• For example, if a company CEO votes for a person is much more important than a worker votes for the person.
    • If one ’ s circle of influence is full of prestigious actors, then one ’ s own prestige is also high.
      • Thus one ’ s prestige is affected by the ranks or statuses of the involved actors.
  • 23. Measure of Rank P restige
    • R ank prestige P R ank ( i ) : a linear combination of links that point to i :
    • P R ank ( i ) = A 1i P R ank ( 1 ) + A 2i P R ank ( 2 ) + … + A ni P R ank ( n )
    • where A ji =1 if j points to i and 0 otherwise.
    • We have n equations for n actors --- mathematically we can write them as the column vector P :
    • A: the adjacency matrix of network (graph), where A ij =1 if i points to j and 0 otherwise
  • 24. Intuition Idea for Rank Prestige
    • A hyperlink from a page to another page is an implicit conveyance of authority to the target page.
      • The more in-links that a page i receives, the more prestige the page i has.
    • Pages that point to page i also have their own prestige scores.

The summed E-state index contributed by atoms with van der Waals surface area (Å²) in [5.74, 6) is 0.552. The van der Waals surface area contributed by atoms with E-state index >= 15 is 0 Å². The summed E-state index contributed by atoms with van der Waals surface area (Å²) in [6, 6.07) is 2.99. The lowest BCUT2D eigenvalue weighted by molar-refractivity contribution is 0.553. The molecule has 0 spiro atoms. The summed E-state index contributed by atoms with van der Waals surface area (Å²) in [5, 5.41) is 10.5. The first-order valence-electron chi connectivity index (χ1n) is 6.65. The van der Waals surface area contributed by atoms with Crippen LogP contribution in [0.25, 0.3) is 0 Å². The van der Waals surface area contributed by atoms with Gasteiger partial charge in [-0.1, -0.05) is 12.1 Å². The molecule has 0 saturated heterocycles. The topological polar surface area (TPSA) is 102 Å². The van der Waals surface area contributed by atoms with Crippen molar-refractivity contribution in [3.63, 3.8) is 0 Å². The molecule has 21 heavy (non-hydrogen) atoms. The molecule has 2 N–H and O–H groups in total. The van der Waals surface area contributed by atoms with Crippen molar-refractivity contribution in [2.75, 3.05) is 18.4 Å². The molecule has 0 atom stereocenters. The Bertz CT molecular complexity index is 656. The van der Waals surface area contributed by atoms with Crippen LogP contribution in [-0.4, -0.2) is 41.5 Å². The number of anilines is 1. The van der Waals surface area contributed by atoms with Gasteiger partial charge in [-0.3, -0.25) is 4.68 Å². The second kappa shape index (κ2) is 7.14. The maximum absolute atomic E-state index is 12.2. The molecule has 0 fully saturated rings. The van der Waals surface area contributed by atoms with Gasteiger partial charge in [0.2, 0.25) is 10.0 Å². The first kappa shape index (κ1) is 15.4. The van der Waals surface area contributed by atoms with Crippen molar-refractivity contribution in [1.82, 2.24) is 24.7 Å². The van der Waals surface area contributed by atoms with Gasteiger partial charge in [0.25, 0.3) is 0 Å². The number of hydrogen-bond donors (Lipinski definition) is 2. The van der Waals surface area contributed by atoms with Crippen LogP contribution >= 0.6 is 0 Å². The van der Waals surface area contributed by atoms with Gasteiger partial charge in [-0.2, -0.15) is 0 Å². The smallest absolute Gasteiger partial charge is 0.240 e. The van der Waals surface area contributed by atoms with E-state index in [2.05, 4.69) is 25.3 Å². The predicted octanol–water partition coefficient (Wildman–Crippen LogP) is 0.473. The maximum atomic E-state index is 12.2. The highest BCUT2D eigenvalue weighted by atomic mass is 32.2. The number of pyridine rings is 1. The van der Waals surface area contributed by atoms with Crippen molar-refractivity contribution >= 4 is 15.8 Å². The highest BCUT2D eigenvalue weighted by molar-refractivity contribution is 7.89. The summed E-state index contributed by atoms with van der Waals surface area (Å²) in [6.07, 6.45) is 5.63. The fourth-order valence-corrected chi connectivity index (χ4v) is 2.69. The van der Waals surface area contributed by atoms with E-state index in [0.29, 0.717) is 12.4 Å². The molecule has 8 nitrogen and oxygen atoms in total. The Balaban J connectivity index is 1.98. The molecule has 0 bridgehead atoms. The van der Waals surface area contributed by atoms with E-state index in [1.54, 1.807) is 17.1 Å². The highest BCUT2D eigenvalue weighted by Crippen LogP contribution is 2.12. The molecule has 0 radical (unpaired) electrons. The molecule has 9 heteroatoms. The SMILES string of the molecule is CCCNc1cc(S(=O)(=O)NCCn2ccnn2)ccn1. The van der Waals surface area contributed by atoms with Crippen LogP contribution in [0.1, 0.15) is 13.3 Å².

• A page of a higher prestige pointing to i is more important than a page of a lower prestige pointing to i .
      • In other words, a page is important if it is pointed to by other important pages.
    • This is exactly the idea of rank prestige in social network.
  • 25. PageRank Algorithm
    • According to rank prestige , the importance of page i ( i ’ s PageRank score ) is the sum of the PageRank scores of all pages that point to i .
    • The Web as a directed graph G = ( V , E ). Let the total number of pages be n . The PageRank score of the page i (denoted by P ( i )) is defined by:
    O j is the number of out-link of j
  • 26. Matrix Notation
    • Let P be a n -dimensional column vector of PageRank values, i.e., P = ( P (1), P (2), … , P ( n )) T .
    • Let A be the adjacency matrix of our graph with
    • Here we use O i to denote the number of out-links of a node i .